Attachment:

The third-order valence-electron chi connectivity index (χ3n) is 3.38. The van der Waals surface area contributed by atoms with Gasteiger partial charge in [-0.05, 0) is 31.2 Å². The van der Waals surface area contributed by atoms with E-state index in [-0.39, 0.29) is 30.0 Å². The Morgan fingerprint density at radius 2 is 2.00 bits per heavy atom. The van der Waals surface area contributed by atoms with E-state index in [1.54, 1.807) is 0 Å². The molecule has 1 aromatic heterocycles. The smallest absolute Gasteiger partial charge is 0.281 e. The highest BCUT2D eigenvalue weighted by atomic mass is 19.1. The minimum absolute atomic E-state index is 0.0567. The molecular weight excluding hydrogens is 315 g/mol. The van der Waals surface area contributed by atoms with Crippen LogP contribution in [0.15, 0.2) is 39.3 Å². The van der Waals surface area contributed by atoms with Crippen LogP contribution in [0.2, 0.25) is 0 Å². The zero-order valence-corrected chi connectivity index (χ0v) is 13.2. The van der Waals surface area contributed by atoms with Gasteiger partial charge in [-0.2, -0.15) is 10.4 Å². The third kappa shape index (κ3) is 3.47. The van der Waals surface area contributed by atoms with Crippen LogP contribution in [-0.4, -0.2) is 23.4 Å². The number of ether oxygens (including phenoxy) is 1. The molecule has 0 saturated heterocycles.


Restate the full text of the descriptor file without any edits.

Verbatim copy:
The third-order valence-electron chi connectivity index (χ3n) is 3.38. The van der Waals surface area contributed by atoms with Gasteiger partial charge in [-0.05, 0) is 31.2 Å². The van der Waals surface area contributed by atoms with E-state index in [-0.39, 0.29) is 30.0 Å². The Morgan fingerprint density at radius 2 is 2.00 bits per heavy atom. The van der Waals surface area contributed by atoms with E-state index in [1.54, 1.807) is 0 Å². The molecule has 1 aromatic heterocycles. The smallest absolute Gasteiger partial charge is 0.281 e. The highest BCUT2D eigenvalue weighted by atomic mass is 19.1. The minimum absolute atomic E-state index is 0.0567. The molecular weight excluding hydrogens is 315 g/mol. The van der Waals surface area contributed by atoms with Crippen LogP contribution in [0.15, 0.2) is 39.3 Å². The van der Waals surface area contributed by atoms with Crippen LogP contribution in [0.2, 0.25) is 0 Å². The zero-order valence-corrected chi connectivity index (χ0v) is 13.2. The van der Waals surface area contributed by atoms with Gasteiger partial charge in [-0.2, -0.15) is 10.4 Å². The third kappa shape index (κ3) is 3.47. The van der Waals surface area contributed by atoms with Crippen LogP contribution in [-0.4, -0.2) is 23.4 Å². The number of ether oxygens (including phenoxy) is 1. The molecule has 0 saturated heterocycles.